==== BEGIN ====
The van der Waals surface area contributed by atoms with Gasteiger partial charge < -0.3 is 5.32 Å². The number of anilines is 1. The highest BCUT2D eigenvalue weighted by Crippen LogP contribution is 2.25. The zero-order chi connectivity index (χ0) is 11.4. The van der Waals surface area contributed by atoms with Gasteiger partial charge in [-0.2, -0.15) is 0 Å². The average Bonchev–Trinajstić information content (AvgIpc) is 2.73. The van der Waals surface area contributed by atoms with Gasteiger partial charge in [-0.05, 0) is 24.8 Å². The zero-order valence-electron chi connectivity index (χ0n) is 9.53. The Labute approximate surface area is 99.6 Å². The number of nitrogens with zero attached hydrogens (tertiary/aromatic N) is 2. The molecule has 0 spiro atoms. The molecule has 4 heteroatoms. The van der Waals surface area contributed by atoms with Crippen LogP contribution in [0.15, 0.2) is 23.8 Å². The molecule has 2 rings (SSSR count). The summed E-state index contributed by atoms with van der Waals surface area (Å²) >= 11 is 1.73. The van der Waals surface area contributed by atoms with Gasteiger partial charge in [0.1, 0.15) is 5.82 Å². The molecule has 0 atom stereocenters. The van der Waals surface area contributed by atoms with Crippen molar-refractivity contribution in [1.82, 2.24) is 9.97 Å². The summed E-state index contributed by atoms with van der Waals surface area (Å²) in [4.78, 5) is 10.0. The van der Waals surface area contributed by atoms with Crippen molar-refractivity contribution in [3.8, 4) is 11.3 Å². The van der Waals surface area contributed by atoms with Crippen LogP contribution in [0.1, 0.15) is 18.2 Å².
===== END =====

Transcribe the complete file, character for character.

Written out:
The van der Waals surface area contributed by atoms with Gasteiger partial charge < -0.3 is 5.32 Å². The number of anilines is 1. The highest BCUT2D eigenvalue weighted by Crippen LogP contribution is 2.25. The zero-order chi connectivity index (χ0) is 11.4. The van der Waals surface area contributed by atoms with Gasteiger partial charge in [-0.2, -0.15) is 0 Å². The average Bonchev–Trinajstić information content (AvgIpc) is 2.73. The van der Waals surface area contributed by atoms with Gasteiger partial charge in [-0.05, 0) is 24.8 Å². The zero-order valence-electron chi connectivity index (χ0n) is 9.53. The Labute approximate surface area is 99.6 Å². The number of nitrogens with zero attached hydrogens (tertiary/aromatic N) is 2. The molecule has 0 spiro atoms. The molecule has 4 heteroatoms. The van der Waals surface area contributed by atoms with Crippen LogP contribution in [0.15, 0.2) is 23.8 Å². The molecule has 2 rings (SSSR count). The summed E-state index contributed by atoms with van der Waals surface area (Å²) >= 11 is 1.73. The van der Waals surface area contributed by atoms with Gasteiger partial charge in [0.1, 0.15) is 5.82 Å². The molecule has 0 atom stereocenters. The van der Waals surface area contributed by atoms with Crippen molar-refractivity contribution in [1.82, 2.24) is 9.97 Å². The summed E-state index contributed by atoms with van der Waals surface area (Å²) in [4.78, 5) is 10.0. The van der Waals surface area contributed by atoms with Crippen molar-refractivity contribution in [3.8, 4) is 11.3 Å². The van der Waals surface area contributed by atoms with Crippen LogP contribution in [0.1, 0.15) is 18.2 Å².